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GHB Abuse Trends and Statistics

Gamma-hydroxybutyrate (GHB) abuse has became a problem associated with rave and club drugs which has risen dramatically in 1999. 

GHB, a central nervous system depressant and two of its precursors, gamma butyrolactone (GBL) and 1,4 butanediol (1,4 BDL, also called tetramethylene) have been increasingly involved in poisonings, drug overdoses, drug rapes and other criminal behaviors, or fatalities in nearly every Community Epidemiology Work Group (CEWG) city and their surrounding suburban and rural areas. These products, obtainable over the Internet and sometimes still sold in health food stores, are available at some gyms, nightclubs, raves, gay male party venues, on college campuses, or on the street. They are commonly mixed with alcohol, which may cause unconsciousness, have a short duration of action, and are not easily detectable on routine hospital toxicology screens.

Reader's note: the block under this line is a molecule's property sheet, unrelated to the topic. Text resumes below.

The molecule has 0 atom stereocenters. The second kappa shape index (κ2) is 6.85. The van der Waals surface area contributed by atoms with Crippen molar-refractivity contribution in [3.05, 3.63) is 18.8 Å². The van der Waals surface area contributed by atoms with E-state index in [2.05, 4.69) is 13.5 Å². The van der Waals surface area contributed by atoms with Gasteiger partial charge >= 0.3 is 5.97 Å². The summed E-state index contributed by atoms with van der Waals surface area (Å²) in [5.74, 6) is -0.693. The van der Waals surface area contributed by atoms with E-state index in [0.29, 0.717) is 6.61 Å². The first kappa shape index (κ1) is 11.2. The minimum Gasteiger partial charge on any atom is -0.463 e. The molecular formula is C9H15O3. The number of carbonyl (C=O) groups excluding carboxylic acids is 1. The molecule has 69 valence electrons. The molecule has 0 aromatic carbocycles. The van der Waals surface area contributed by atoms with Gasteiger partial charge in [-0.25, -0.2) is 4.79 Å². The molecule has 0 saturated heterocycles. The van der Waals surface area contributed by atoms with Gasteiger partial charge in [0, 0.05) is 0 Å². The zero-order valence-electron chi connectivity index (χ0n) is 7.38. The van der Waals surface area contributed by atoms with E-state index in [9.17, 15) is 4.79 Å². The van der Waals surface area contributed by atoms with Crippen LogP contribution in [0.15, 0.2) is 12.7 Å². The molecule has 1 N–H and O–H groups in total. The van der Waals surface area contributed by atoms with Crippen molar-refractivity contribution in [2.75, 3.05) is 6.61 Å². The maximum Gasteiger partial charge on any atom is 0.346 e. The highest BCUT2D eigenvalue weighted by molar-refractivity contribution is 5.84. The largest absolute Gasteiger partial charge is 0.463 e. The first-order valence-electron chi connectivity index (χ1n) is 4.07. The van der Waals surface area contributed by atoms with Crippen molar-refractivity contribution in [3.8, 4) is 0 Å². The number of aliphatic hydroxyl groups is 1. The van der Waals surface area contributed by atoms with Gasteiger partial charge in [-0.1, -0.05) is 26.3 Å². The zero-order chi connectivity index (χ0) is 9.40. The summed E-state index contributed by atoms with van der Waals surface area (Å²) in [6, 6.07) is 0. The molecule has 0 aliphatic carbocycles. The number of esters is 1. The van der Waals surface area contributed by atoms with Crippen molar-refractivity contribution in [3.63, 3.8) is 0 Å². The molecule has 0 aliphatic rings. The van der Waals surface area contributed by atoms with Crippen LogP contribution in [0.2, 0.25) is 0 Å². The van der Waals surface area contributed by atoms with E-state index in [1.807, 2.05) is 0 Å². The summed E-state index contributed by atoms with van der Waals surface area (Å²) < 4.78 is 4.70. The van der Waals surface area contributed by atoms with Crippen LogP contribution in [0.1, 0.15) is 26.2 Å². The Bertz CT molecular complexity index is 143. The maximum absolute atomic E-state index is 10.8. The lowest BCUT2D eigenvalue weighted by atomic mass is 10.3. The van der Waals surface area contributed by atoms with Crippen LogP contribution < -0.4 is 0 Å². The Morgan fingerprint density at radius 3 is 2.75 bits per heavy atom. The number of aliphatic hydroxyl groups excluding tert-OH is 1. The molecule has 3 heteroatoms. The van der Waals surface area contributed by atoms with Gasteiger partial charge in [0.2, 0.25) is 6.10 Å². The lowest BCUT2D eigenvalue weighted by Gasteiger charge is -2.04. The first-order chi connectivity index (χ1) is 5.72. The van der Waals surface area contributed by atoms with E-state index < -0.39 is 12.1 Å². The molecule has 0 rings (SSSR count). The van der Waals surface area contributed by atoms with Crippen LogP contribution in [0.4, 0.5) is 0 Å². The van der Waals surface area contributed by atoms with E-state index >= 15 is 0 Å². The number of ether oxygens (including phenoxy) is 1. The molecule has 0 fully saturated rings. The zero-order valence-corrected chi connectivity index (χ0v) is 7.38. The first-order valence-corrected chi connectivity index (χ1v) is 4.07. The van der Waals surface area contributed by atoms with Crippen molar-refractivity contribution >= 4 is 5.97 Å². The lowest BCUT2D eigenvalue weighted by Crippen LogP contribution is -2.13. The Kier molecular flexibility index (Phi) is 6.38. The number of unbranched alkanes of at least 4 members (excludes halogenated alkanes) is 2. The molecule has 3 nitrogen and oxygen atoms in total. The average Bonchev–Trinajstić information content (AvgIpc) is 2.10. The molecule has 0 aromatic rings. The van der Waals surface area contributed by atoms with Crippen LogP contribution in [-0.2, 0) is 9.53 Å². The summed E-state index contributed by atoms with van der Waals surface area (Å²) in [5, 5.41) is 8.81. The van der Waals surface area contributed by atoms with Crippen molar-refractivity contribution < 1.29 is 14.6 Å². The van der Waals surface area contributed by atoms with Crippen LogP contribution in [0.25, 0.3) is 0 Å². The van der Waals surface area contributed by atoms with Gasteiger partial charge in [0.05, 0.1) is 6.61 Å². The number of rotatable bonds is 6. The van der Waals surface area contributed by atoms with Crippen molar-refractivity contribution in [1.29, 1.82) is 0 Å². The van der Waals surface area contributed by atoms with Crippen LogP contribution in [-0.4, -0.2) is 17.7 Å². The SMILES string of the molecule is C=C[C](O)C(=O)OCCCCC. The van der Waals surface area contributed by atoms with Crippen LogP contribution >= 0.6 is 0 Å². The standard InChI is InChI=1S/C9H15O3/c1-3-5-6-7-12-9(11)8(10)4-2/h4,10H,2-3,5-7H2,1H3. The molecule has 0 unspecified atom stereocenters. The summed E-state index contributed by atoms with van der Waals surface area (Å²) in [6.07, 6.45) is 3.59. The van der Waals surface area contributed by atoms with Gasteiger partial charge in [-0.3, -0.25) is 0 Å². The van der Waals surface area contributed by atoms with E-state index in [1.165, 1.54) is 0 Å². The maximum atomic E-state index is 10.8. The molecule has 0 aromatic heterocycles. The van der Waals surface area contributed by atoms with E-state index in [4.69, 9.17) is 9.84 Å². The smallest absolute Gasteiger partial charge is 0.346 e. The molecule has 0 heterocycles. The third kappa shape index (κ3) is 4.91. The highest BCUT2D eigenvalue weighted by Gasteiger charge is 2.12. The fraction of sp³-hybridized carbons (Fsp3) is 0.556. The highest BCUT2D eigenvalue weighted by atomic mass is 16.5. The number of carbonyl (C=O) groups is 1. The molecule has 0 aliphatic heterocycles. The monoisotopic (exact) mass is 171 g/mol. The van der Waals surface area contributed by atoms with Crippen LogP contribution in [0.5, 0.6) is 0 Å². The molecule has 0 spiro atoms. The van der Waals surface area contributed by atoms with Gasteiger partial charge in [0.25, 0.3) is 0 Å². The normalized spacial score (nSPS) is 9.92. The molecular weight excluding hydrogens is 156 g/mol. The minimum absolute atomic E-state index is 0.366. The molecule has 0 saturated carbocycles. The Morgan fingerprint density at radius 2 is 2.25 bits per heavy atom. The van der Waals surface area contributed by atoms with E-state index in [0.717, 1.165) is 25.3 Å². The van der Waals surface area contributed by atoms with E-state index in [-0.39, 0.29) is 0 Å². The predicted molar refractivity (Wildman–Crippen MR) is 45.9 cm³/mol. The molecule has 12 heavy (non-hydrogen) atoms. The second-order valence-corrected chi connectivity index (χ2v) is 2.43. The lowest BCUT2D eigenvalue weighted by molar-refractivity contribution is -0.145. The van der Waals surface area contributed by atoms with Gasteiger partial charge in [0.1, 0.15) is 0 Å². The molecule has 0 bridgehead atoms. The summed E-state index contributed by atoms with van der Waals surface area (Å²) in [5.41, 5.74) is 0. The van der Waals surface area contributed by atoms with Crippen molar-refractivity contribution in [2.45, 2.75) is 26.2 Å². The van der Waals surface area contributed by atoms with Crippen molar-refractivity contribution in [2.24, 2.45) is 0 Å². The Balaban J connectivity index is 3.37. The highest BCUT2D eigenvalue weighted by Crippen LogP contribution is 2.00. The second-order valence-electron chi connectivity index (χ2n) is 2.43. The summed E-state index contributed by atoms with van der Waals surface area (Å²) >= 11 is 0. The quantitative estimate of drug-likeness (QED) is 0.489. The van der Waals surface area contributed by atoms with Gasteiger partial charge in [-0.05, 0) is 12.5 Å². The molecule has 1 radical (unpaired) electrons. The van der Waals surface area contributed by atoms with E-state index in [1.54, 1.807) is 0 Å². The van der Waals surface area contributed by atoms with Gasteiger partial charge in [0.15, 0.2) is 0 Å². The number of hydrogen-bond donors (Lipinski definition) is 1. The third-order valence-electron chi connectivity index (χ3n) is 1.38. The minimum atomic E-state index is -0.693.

New esters and analogs of GHB continue to appear, even after Federal and State laws removed the sale of these drugs. In 1999, GHB accounted for 32 percent of illicit drug-related poison center calls in Boston-a number larger than that for MDMA. Conversely, in Chicago and San Francisco, GHB use is reportedly low compared with MDMA abuse, although GHB overdoses seem frequent compared with overdoses related to other club drugs. Even though it may be difficult to distinguish from water, several cities reported law enforcement indicators of GHB and GHB abuse, including seizures of large amounts in Minneapolis/St. Paul and Phoenix.

Information released by the National Institute on Drug Abuse (2000)

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